‘Return of capital’ explained

Limited partnerships and trusts offer tax advantages and return of capital is one of those advantages.

The return of capital portion of a partnership or income trust distribution can be made out to be a very complicated thing, but it need not be. So let’s keep it simple.

If an income trust makes $0.50 from its operations, but it happens to pay out $0.60, the extra $0.10 is termed a ‘return of capital’. That’s all it is. Return of capital is nothing more than the amount by which distributions exceed income.

Why do they call it that?

It’s important not to read too much into the term itself: ‘return of capital’ is a term that was created by the Canada Revenue Agency, and it’s not very descriptive. They might better have named it ‘portion of distribution not from operating income’ or something similar, buy they didn’t. The fact that they chose to call it ‘return of capital’ is unfortunate in that some investors conclude that this is their own invested capital being returned to them.

That’s not the case at all. Return of capital most often results from the income trust being allowed more depreciation (or amortization or depletion) expense than they need to spend to keep the assets of the company in good shape. Consequently, the trust ends up with more cash available for distribution than they have taxable income.

Take, for example, limited partnership Brookfield Renewable Partners (TSX—BEP.UN), which had US$30.7 billion in property, plant and equipment at the end of 2019. The depreciation on these items far exceeded what the partnership paid to keep its assets in good order. Hence they had a return of capital in 2019 (see below). From this example you can readily see how the term ‘return of capital’ is not the best description of how this cash flow arises.

Tax implications

The tax implication of a return of capital is that it’s deducted from the adjusted cost base of the investor’s units. Thus, return of capital is only taxed when the units are sold, and then only at the capital gains rate, so there is both a tax reduction and a tax deferral aspect at work with it.

At some point, the total return of capital received by a unit-holder could eventually accumulate to be equal to the purchase price of the units they hold. If that’s the case, their adjusted cost base would be zero, any return of capital received by the investor beyond that amount becomes taxable (at the capital gains rate) in the year it is received, and so from that point on there is no more deferral.

Brookfield’s return of capital

The limited partnership units of Brookfield Renewable paid out a return of capital that amounted to 45 per cent of its total distribution in 2019.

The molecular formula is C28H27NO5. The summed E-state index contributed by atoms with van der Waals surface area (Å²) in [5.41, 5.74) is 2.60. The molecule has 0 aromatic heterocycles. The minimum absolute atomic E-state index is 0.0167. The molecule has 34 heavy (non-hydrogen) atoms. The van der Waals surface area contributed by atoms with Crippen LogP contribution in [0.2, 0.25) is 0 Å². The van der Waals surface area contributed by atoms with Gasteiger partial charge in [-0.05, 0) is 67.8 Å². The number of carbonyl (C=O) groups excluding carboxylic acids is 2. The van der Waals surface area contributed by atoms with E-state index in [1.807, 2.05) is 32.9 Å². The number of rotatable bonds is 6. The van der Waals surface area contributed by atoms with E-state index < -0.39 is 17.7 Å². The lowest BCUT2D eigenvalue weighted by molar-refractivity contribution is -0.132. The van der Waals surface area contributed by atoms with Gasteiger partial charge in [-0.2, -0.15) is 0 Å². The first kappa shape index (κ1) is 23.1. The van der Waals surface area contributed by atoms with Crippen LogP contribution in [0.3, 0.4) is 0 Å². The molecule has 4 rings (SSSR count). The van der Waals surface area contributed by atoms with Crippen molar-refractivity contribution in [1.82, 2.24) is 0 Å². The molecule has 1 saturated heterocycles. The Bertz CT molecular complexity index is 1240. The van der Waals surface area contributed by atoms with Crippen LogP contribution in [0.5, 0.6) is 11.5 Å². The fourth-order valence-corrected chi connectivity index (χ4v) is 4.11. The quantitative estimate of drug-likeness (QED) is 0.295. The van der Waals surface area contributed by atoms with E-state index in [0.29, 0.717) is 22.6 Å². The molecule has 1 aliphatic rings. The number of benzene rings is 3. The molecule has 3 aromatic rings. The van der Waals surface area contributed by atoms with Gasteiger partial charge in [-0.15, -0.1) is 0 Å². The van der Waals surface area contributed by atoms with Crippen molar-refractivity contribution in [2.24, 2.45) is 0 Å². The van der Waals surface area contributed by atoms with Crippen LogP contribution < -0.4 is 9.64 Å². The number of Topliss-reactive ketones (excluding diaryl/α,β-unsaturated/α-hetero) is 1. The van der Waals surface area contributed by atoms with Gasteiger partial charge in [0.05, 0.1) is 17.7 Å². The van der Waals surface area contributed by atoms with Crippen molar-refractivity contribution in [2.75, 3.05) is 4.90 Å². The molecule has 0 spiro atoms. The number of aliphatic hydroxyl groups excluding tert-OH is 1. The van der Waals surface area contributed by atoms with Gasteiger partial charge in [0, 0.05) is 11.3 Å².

Limited partnerships are generally not subject to federal or provincial income tax. Instead, the partnership flows all of its income through to its partners. Then it’s up to the partners to pay tax on the portion they received, at their individual tax rates.

Brookfield Renewable Partners is just such a limited partnership. The partners in Brookfield Renewable are called unit-holders. These partners/unit-holders share in the partnership’s cash distributions in proportion to the number of units they own.

Each distribution received by a unit-holder can consist of a combination of business income, Canadian interest income, Canadian dividend income, foreign income, capital gains and sundry deductions or credits. These are all reported by the unit-holders on their individual tax returns as though the unit-holder had incurred them directly. The T5013 tax form received by each unit-holder prior to tax time helps greatly in sorting out the correct amounts.

Only part of each distribution is taxable income. In Brookfield Renewable’s case, in 2019, the total distribution per unit was C$2.71306, but only $1.49716 of that was taxable income, or about 55 per cent of the total. The other 45 per cent was a return of capital.

Brookfield’s unit-holders, then, received a return of capital amounting to $1.21590 a unit in 2019. Unit-holders, therefore, were obliged to reduce the adjusted cost base (ACB) of their units by this amount. Assuming an ACB of $21.40191 at the beginning of 2019, then, the year-end ACB would be $20.18601 ($21.40191 – $1.21590).

In this way, the return of capital is treated as a tax-deferred capital gain. Only when you sell your units will you have to pay taxes on your return of capital.

This is an edited version of an article that was originally published for subscribers in the November 13, 2020, issue of Money Reporter. You can profit from the award-winning advice subscribers receive regularly in Money Reporter.

Money Reporter, MPL Communications Inc.
133 Richmond St. W., Toronto, On, M5H 3M8, 1-800-804-8846

Comments are closed.